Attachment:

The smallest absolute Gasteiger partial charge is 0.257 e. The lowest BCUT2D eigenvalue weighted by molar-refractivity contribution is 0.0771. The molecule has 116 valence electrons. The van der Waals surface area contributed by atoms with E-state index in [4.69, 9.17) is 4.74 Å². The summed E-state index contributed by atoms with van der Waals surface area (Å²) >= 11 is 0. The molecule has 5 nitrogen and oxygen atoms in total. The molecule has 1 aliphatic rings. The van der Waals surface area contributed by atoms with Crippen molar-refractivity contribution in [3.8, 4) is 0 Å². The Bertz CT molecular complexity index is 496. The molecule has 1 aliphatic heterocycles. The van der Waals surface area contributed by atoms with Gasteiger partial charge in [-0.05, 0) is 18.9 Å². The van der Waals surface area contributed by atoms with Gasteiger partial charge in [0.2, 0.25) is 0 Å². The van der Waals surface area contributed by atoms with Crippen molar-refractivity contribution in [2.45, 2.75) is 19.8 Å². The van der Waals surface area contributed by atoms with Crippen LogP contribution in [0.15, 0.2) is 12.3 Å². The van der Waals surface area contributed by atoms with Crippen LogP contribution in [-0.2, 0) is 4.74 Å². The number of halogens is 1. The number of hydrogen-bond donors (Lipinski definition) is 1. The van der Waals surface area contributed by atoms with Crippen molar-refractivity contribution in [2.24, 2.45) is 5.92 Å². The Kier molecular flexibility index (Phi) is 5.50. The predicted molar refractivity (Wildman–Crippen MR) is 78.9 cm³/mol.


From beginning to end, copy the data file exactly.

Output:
The smallest absolute Gasteiger partial charge is 0.257 e. The lowest BCUT2D eigenvalue weighted by molar-refractivity contribution is 0.0771. The molecule has 116 valence electrons. The van der Waals surface area contributed by atoms with E-state index in [4.69, 9.17) is 4.74 Å². The summed E-state index contributed by atoms with van der Waals surface area (Å²) >= 11 is 0. The molecule has 5 nitrogen and oxygen atoms in total. The molecule has 1 aliphatic rings. The van der Waals surface area contributed by atoms with Crippen molar-refractivity contribution in [3.8, 4) is 0 Å². The Bertz CT molecular complexity index is 496. The molecule has 1 aliphatic heterocycles. The van der Waals surface area contributed by atoms with Gasteiger partial charge in [-0.05, 0) is 18.9 Å². The van der Waals surface area contributed by atoms with Gasteiger partial charge in [0.2, 0.25) is 0 Å². The van der Waals surface area contributed by atoms with Crippen molar-refractivity contribution in [2.45, 2.75) is 19.8 Å². The van der Waals surface area contributed by atoms with Crippen LogP contribution in [0.15, 0.2) is 12.3 Å². The van der Waals surface area contributed by atoms with Crippen LogP contribution in [-0.2, 0) is 4.74 Å². The number of halogens is 1. The number of hydrogen-bond donors (Lipinski definition) is 1. The van der Waals surface area contributed by atoms with Crippen molar-refractivity contribution in [2.24, 2.45) is 5.92 Å². The Kier molecular flexibility index (Phi) is 5.50. The predicted molar refractivity (Wildman–Crippen MR) is 78.9 cm³/mol.